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Customary marine tenure in Solomon islands: a shifting paradigm for management of sea cucumbers in artisanal fisheries

Christain Ramofafia, Idris Lane and Cletus Oengpepa

WorldFish Center, Honiara, Solomon Islands

Note from the Editors:

Due to a series of logistical problems the lead author of this paper was unable to attend the ASCAM workshop in Dalian, China, and to submit the final paper for inclusion in these technical proceedings. The abstract of the paper and its Chinese translation are nevertheless included to update the interested community at large on the status of the sea cucumber fishery in Solomon Islands (Pacific) and plans for a new framework for management of the resource. As in numerous other countries across the globe, national export data from Solomon Islands show decreased landings of sea cucumbers. The author proposes to spearhead a project that would promote an improved management approach, by involving the participation of the fishing communities in order to create a feeling of ownership. Customary Marine Tenure is seen as a suitable model to manage the fishery resource along with the enforcement of specific regulations derived from sound and available scientific information. The author has informed the organizers that he will prepare the paper and submit it to the SPC Beche-de-mer Bulletin some time later in the year.

Abstract

With limited success of western models to manage fisheries resources, Customary Marine Tenure (CMT) could be a more effective vehicle for forming and imposing sustainable management of sea cucumber resources in Solomon Islands. Analysis of national export data from 1991 to 2001 shows a decreased landing of sea cucumbers from a record level of 622 tonnes (dried) in 1991 to 240 tonnes (dried) in 2001, with > 75 % of the 2001 landings derived from species of medium- and low-commercial value. The resources appear to be over-exploited because the falls in landings contrast sharply with the increase in both the exploitation of non-traditional fishing areas and participation of fishers in the fishery in the last 10 years.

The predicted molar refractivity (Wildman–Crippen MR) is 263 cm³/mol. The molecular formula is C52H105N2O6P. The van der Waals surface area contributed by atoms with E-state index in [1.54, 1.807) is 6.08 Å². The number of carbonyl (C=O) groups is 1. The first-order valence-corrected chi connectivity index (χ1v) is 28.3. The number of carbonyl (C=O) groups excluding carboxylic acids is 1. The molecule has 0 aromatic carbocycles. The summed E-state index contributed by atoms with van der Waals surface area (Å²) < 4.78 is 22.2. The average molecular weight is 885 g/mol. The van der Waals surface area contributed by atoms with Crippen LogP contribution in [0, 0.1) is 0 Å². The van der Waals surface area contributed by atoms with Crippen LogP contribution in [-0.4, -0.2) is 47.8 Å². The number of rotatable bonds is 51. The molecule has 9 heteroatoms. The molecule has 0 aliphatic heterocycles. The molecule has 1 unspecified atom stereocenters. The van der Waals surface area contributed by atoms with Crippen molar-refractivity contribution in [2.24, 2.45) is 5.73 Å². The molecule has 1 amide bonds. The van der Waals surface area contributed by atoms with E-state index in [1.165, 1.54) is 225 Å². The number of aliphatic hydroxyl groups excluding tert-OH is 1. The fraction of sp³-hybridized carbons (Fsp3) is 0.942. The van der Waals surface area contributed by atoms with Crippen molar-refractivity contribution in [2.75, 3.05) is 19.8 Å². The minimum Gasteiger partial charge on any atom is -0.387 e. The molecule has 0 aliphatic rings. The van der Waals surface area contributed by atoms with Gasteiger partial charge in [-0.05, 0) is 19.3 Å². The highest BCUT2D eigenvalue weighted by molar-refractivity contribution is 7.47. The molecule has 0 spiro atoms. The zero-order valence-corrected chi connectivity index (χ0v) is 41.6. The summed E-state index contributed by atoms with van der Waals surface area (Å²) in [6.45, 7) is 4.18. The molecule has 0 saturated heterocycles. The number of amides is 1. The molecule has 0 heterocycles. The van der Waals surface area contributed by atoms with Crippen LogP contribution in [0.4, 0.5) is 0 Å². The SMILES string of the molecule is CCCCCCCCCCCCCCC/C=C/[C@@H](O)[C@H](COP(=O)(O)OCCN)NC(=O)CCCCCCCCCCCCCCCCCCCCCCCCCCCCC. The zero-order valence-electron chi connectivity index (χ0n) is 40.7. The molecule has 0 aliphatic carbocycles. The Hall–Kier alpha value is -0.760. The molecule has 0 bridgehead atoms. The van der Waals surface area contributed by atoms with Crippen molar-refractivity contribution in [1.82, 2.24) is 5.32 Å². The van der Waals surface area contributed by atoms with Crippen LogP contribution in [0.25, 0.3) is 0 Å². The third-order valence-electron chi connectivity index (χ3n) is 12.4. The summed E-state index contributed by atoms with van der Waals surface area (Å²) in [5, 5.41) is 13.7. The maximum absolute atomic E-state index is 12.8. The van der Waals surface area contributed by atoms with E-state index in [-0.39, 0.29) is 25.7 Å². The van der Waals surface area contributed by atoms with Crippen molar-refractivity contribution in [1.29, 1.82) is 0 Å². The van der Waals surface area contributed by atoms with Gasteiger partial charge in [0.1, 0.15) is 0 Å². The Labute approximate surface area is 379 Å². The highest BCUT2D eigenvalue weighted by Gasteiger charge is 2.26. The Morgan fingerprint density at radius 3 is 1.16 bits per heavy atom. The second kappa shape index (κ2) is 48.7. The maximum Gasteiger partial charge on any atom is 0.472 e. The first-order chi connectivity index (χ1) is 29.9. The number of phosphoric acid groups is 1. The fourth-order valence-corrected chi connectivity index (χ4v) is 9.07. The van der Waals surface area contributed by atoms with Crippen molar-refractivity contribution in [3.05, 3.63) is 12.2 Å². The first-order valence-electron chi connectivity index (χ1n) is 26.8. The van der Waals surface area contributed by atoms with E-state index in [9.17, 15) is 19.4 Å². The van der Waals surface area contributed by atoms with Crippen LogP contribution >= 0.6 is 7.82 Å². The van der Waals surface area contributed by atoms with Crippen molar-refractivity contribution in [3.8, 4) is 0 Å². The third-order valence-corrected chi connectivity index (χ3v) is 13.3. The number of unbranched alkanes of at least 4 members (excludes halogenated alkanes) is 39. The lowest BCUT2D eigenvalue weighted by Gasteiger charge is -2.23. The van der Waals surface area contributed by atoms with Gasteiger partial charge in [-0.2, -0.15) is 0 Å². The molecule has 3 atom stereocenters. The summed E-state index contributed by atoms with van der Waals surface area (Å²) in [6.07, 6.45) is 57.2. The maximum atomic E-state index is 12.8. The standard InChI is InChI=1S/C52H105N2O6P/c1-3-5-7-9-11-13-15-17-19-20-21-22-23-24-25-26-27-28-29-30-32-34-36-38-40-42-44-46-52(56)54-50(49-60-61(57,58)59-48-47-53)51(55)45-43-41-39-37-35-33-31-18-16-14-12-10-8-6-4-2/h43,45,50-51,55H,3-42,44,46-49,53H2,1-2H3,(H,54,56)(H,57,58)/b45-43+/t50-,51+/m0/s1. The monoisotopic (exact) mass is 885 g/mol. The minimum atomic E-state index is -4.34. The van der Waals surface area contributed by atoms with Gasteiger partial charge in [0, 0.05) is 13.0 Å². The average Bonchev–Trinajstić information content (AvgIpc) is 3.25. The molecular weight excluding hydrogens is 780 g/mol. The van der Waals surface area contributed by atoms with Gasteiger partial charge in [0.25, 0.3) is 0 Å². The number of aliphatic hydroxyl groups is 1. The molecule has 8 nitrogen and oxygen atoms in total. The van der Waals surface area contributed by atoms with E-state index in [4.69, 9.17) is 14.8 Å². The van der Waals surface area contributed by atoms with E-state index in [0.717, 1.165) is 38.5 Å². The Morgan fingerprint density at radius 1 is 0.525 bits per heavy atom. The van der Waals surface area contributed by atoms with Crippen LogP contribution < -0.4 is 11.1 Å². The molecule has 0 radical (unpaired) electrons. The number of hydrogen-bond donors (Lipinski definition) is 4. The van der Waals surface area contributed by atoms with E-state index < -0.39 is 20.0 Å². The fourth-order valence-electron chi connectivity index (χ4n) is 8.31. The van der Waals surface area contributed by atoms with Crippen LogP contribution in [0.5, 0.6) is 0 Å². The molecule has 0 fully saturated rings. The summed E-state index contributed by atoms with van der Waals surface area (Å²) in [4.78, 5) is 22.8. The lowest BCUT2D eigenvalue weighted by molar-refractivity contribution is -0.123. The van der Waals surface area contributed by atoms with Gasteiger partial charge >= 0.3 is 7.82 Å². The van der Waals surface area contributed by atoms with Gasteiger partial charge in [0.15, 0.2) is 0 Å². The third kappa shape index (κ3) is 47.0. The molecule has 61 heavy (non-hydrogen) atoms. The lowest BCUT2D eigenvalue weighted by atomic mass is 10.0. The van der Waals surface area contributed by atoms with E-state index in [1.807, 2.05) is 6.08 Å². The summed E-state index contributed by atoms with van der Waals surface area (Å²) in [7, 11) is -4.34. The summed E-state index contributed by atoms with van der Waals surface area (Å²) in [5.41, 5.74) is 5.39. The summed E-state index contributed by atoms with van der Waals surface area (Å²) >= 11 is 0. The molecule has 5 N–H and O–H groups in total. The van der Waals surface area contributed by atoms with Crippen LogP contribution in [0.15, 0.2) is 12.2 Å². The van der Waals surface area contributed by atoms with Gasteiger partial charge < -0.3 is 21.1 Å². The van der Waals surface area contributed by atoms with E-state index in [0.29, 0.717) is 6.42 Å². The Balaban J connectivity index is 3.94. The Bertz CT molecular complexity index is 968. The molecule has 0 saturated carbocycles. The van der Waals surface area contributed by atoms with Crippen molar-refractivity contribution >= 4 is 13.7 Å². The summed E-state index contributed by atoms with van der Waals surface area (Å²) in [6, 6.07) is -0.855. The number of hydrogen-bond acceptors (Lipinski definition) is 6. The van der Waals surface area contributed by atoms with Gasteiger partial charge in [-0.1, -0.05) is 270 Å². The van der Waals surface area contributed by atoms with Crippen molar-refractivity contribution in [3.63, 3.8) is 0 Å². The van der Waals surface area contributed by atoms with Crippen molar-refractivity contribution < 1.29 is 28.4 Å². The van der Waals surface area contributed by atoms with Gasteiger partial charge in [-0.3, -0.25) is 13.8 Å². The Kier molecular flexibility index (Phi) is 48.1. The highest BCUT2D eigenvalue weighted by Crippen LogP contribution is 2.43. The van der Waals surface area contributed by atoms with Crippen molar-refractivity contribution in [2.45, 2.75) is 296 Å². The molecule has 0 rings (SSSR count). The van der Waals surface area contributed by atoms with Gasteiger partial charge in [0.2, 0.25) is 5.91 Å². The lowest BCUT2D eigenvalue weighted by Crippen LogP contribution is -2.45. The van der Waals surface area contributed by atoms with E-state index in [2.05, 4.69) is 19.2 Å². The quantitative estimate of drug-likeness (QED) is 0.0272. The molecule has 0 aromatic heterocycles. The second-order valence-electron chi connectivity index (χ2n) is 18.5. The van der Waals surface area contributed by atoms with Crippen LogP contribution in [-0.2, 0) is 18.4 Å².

The recent years of civil war (1998-2000) and resulting economic hardship in the country have left the sea cucumber resources extremely vulnerable to unsustainable and destructive exploitation. This vulnerability has been complicated by a marked weakness in the Government’s capacity to formulate and implement the necessary policies to protect these resources. Regulations such as size limits, bag limits, gear restrictions and seasonal closures [which are ad hoc in nature] have failed to achieve the desired aims, due in part to the limited human, financial and technical resources. Given the failure of centralised management of the fishery, the CMT system is likely to be a better tool for managing the sea cucumber resources. Because the CMT system is community-based and the inshore marine resources fall under this jurisdiction, active participation of fishing communities and resource owners in forming and implementing management strategies at the community level is fundamental within this context. Management of these resources should be transferred to communities and should entail the enforcement of regulations such as bag limits, gear restriction and seasonal closures, species rotation and area restriction. These should be implemented in accordance with the local system of CMT. This shift in the management mode will give a feeling of ownership and control within the communities, providing and empowering them to determine plans, activities and methods of implementation, fitting to local circumstances and needs. In contrast, the national government would undertake a supportive and coordinating role, developing policy and regulatory frameworks. The shift to customary management of sea cucumbers should reduce or halt the current overfishing and reveal an alternative approach for artisanal communities in the Pacific.

Keywords: Beche-de-mer, Community-based Management, Resources, Overfishing, Exploitation, Conservation


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